By Vinnett Taylor, Head of IoT – Enterprise, O2
The rollout of 5G will result in the rapid growth of the internet of things, with as many as 20 billion connected devices by the end of 2020, according to Gartner. The report predicts that the IoT will have a great impact on the economy by “transforming many enterprises into digital businesses and facilitating new business models, improving efficiency and increasing employee and customer engagement.”
These are incredibly exciting times, but I am starting to wonder whether growth on this scale is justified, and if businesses are asking the right questions before making substantial IoT commitments. For me, the IoT should only be assessed or measured in terms of the value it delivers. Starting with a challenge you want to overcome, you need to identify the data you require, put the infrastructure in place to collect it, and ensure that you have the means to analyse and interpret the data you collect. Then, and only then, will you have a viable and profitable IoT application.
The IoT in action
Telematics is a great example of how the IoT can transform and disrupt a market. Until recently, car insurance has been a loss-leader for the wider insurance industry, despite premiums for new or young drivers often being beyond their means. It’s all to do with the risk the insurer takes. The fact is that young drivers are more likely to be involved in accidents – the statistics prove it – and insurance premiums are calculated to reflect that risk.
For example, the UK’s own statistics show that 22 per cent of road accidents involved at least one young driver aged 17-24, and accidents involving young drivers typically represent about a quarter of all deaths on the road.
But while the statistics may prove the risk, the result is that premiums have been based on assumption, rather than driving ability or actual behaviour on the road. With telematics, however, a simple connected “black box” can monitor a driver’s behaviour on the road and adjust insurance premiums accordingly. Put simply, the better you drive, the less you pay.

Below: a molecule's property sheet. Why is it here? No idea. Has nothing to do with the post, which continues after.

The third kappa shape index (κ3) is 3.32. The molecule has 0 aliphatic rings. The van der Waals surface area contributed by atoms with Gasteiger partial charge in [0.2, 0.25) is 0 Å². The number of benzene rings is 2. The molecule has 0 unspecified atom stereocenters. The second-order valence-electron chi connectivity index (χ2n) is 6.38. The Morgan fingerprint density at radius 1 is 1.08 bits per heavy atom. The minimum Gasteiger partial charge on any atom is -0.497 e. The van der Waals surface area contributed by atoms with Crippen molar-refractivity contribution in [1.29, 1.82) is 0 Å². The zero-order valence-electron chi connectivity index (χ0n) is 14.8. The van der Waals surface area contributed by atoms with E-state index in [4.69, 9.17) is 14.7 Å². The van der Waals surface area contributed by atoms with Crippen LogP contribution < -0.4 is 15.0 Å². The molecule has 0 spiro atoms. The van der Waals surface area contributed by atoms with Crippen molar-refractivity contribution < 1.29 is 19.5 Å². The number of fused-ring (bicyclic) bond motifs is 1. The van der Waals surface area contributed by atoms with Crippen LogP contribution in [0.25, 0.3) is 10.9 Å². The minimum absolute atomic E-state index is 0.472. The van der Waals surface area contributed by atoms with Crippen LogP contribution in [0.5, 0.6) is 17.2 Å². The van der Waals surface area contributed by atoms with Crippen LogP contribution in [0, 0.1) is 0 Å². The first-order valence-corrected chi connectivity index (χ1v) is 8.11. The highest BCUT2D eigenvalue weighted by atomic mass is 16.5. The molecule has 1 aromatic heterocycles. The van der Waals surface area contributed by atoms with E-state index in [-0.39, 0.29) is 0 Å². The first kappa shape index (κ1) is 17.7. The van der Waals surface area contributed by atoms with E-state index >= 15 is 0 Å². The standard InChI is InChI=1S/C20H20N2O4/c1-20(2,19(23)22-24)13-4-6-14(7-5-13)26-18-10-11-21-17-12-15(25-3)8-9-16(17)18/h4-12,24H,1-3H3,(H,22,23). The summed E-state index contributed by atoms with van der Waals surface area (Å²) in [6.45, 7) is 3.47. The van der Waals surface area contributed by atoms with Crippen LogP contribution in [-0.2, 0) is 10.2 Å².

Sensors or strategy?
So why is telematics for car insurance such a good IoT example? Because it addresses a need. It solves a problem. And that’s where I believe a lot of businesses go wrong. The IoT has become the latest marketing buzzword. The next big thing. Something that every business must embrace or die. But I don’t believe that’s the right way of looking at it. What’s important is the strategy that underpins the IoT, rather than the technology itself. The report from Gartner puts it more eloquently:
“Do not be shortsighted. Start with a strategic perspective by aligning use case identification with the strategic levers that drive success for your organisation.” – Mark Hung, Gartner Research Vice President
I’ve sat on expert panels where even the definition of the IoT is debated fiercely. Some say it is all about the sensors or devices that collect data, while others argue that it’s the connectivity that matters and that delivers the value (when you work for a telecoms organisation, it’s not hard to see why!) Others still are certain that the IoT is all about the data itself, providing organisations with endless possibilities for analysis and interpretation.